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Moonlighting – An Ethics Issue

Even as it is primarily the IT sector where companies are warning, or even terminating, employees on taking a second job, moonlighting is a byproduct of work-from anywhere and raises a core work ethic issue

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In the creative industry, especially advertising, the examples of leaders who have taken up ‘second jobs’ are aplenty. Advertising gurus have taken pride in being part of movies from screenwriting and lyricists to directing movies while maintaining their primary jobs as creative directors of large agencies. This practice of doing something additional was applauded as it not only challenged but offered a wider canvas for creative leaders to hone their craft and connect with a larger audience.

This may be a bit of a grand picture but the reality of people holding two jobs is not recent, especially among those who work in shifts or have structured work hours and are seen taking the chance of making the extra money. In principle, an additional job that does not conflict with the primary job was not a reason for warnings and termination. Some company CEOs even today say they are not against their employees earning a bit more as long as it does not conflict with contracts.

The work-from-anywhere phenomenon may have boosted the current format of moonlighting but the reason it must be taken seriously is that it counters work ethics and raises questions on transparency.

In most earlier cases where people took up an additional job away from their company, they have made their actions known, they have discussed with their existing companies and teams how the work will not impact their ongoing responsibilities, how they will manage their time spent without compromising on their work requirements and the discussion includes both sides. it is not an arbitrary decision wherein the employee believes he or she is doing his or her job as required.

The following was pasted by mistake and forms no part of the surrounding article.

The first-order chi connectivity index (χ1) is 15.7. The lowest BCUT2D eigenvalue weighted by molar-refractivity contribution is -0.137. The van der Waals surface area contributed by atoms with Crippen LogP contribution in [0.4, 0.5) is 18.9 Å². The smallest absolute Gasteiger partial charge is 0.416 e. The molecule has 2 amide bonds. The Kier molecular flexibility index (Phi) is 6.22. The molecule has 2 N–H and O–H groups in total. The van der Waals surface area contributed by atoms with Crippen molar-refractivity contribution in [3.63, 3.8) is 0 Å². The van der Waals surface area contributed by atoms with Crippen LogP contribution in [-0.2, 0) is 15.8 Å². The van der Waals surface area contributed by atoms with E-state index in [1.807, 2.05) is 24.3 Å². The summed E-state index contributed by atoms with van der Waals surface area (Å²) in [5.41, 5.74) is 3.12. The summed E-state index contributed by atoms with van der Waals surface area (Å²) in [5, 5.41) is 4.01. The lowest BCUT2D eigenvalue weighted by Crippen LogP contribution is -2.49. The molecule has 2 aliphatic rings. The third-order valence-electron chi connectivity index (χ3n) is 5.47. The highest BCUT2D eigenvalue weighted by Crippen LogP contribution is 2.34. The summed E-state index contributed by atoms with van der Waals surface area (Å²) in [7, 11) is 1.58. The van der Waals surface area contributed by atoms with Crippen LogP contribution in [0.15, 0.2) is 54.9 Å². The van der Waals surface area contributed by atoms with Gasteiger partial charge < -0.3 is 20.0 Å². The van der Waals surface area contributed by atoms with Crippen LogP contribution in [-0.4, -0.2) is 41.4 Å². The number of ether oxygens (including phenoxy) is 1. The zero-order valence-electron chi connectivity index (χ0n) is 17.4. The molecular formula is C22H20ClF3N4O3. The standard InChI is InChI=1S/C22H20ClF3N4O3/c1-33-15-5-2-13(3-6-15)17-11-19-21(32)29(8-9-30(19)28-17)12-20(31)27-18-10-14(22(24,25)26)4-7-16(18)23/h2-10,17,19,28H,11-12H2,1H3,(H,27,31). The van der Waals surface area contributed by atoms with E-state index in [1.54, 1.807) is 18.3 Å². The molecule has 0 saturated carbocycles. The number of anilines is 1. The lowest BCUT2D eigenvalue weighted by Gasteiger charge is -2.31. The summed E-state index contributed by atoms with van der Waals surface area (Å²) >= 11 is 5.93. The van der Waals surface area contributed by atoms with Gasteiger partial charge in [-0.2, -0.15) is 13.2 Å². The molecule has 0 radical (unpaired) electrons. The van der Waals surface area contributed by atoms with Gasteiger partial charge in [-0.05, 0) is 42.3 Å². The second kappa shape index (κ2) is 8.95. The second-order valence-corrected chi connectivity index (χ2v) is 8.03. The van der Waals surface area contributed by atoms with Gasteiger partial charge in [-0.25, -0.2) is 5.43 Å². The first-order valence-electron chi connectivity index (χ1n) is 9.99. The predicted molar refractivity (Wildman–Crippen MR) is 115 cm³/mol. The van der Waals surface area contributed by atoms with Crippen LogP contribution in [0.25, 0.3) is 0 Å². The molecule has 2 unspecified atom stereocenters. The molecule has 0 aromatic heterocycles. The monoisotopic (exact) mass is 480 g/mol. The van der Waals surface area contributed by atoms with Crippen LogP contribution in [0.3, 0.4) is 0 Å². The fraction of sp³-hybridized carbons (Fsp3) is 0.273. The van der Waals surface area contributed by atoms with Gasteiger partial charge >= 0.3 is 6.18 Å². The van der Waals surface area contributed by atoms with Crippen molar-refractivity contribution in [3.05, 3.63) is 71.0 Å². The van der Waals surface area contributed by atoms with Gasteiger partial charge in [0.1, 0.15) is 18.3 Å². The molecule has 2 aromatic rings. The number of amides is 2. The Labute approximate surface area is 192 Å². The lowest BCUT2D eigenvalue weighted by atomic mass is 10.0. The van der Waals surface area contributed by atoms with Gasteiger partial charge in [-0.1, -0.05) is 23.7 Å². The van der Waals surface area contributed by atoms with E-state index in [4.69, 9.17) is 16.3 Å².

Wipro fired 300 employees recently and rishad premji did not mince his words when he said that moonlighting is a “complete violation of integrity in its deepest form”. In this specific case, wipro said these employees were working directly with at least one of its competitors. companies such as tech Mahindra, infosys and tcs are also among those that warned their employees against practices violating the terms of the work contract.

While the black and white print of a contract is important, work ethics are a much larger conversation. they entail both company culture and individual integrity. This is not limited to the scope of an agreement as it runs deeper. The current debate around moonlighting therefore is a much larger concern. Work ethics can be encouraged and seen in examples but they cannot be taught. They are formed over a much longer time. they include commitments from employers and employees both.

The IT companies have been vocal on this issue but it is not just their concern. At present, every sector including the media sector will face some version of this and it must be tabled. As hybrid working styles become the norm and ensuring hours away from work become important, the subject of moonlighting must be discussed to be understood and then addressed.


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Moonlighting Magazine 8 October 2022